• Transparency Networks

As the world remains indoors for the foreseeable future, most of us have found ways to cope via digital alternatives to life as we once knew it. Digital parties, workouts, offices, and virtual movie screenings are the new normal. For cinephiles, it’s always comforting to have easy access to the world of film even more than usual.

When the going gets tough, and you could do with stories of resilience and grit, there is nothing like a gripping whistleblower film to set the mood. Here are some of the most thrilling whistleblower movies we can never get enough of.

All the President's Men (1976)

Washington Post reporters Bob Woodward (Robert Redford) and Carl Bernstein (Dustin Hoffman) receive tips about rampant corruption in the Nixon administration from a source identified as "Deep Throat" (Hal Holbrook). The investigation unravels what the world now knows as the Watergate scandal that ultimately led to President Nixon’s resignation.

Serpico (1973)

The film pays tribute to Frank Serpico, an Italian-American cop who created history by exposing deep-rooted corruption in the New York Police Department. Serpico was the first police officer to ever speak up about murky dealings by his fellow-officers where they repeatedly took a series of payoffs. The Oscar-nominated drama stars the legendary Al Pacino as Serpico.

Snowden (2016)

Edward Snowden was employed with the US Government when he discovered the NSA was spying on millions of American citizens through their own emails, phone calls, and webcams.

Snowden’s revelations triggered a chain of sensational events, compelling him to seek exile in Moscow. The film is a tribute to his courage and an indictment of laws that offer little safety for people who dare to tell the truth.

The Post (2017)

The Post documents the infamous case of the Pentagon Papers and the bravery of a whistleblower, Daniel Ellsberg, who leaked details of the United States Government’s secret activities during the Vietnam war. Soon after, life changed for the owner of the Washington Post and her executive director. The two risked their lives and livelihoods to uncover top-secret atrocities that included the US Government’s secret bombing of Laos and Cambodia.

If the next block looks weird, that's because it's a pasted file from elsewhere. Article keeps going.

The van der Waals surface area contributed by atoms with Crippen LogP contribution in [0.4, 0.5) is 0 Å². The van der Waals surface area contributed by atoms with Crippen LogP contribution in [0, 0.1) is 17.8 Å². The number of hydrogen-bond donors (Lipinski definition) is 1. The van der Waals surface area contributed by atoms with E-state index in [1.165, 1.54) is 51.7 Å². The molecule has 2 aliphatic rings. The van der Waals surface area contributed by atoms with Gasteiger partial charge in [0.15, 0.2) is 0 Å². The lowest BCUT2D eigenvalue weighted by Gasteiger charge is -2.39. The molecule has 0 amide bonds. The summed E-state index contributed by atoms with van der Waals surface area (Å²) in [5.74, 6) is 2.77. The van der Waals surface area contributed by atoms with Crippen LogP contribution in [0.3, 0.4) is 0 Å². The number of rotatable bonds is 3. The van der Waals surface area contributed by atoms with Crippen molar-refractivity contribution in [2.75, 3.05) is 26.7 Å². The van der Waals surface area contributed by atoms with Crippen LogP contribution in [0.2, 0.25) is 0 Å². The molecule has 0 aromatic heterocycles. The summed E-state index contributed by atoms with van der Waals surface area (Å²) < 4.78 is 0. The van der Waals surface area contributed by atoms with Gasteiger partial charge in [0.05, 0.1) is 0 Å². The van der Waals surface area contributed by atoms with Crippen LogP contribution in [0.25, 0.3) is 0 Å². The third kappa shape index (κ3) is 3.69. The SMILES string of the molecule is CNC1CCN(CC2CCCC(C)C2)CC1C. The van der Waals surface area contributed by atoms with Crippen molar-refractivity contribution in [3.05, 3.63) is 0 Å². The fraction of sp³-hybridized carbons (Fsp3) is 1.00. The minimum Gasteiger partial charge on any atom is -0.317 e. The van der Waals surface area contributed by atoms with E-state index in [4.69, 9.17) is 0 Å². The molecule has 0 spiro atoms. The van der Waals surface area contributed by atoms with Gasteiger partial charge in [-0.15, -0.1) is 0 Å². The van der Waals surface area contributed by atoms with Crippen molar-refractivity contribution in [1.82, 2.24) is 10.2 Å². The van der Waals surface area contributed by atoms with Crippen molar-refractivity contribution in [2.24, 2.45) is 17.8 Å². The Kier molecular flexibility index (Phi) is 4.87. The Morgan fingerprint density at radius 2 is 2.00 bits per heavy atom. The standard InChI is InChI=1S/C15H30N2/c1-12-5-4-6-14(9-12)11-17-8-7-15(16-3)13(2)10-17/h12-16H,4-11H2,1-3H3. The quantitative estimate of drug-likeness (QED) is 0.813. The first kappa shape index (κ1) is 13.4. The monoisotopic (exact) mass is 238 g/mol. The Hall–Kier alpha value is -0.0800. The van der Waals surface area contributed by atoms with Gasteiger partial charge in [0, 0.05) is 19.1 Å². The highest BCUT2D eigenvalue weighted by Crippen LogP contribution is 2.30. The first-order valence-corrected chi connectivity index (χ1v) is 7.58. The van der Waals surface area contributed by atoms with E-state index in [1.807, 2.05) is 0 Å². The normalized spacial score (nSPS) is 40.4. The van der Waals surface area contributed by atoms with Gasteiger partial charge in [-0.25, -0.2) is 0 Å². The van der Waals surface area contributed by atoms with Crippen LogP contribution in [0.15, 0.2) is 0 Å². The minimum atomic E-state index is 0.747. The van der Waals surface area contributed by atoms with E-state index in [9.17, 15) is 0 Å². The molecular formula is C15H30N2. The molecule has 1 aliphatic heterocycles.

Official Secrets (2019)

Official Secrets is a riveting drama/thriller about Katharine Gun (Keira Knightley), a linguist at a British intelligence listening station Government Communications Headquarters (GCHQ). In 2003, she leaked an NSA memo that asked GCHQ staff to spy on members of the UN Security Council. The incriminating memo revealed the extent of American lobbying and pressure on the United Nations to push support for the US-led invasion of Iraq.

Erin Brockovich (2000)

Erin Brockovich is an Oscar-winning drama based on the 1993 Hinkley groundwater contamination case in California. Brockovich (Julia Roberts), a single mom and legal clerk built a case against Pacific Gas and Electric after it directed two former utility employees to dispose of thirty years of historical records in a garbage dump.

The records contained evidence of the utility knowingly contaminating local drinking water with chromium. The class-action suit was settled at over US$330 million - the largest direct action settlement in US history.

The Trial of Ratko Mladic (2018)

The film depicts the tragic genocide of 8000 Muslim men and boys during the war in Bosnia. Set in 1995 Srebrenica and based on witness testimonies, the movie is a telling account of one of the most tragic events in recent history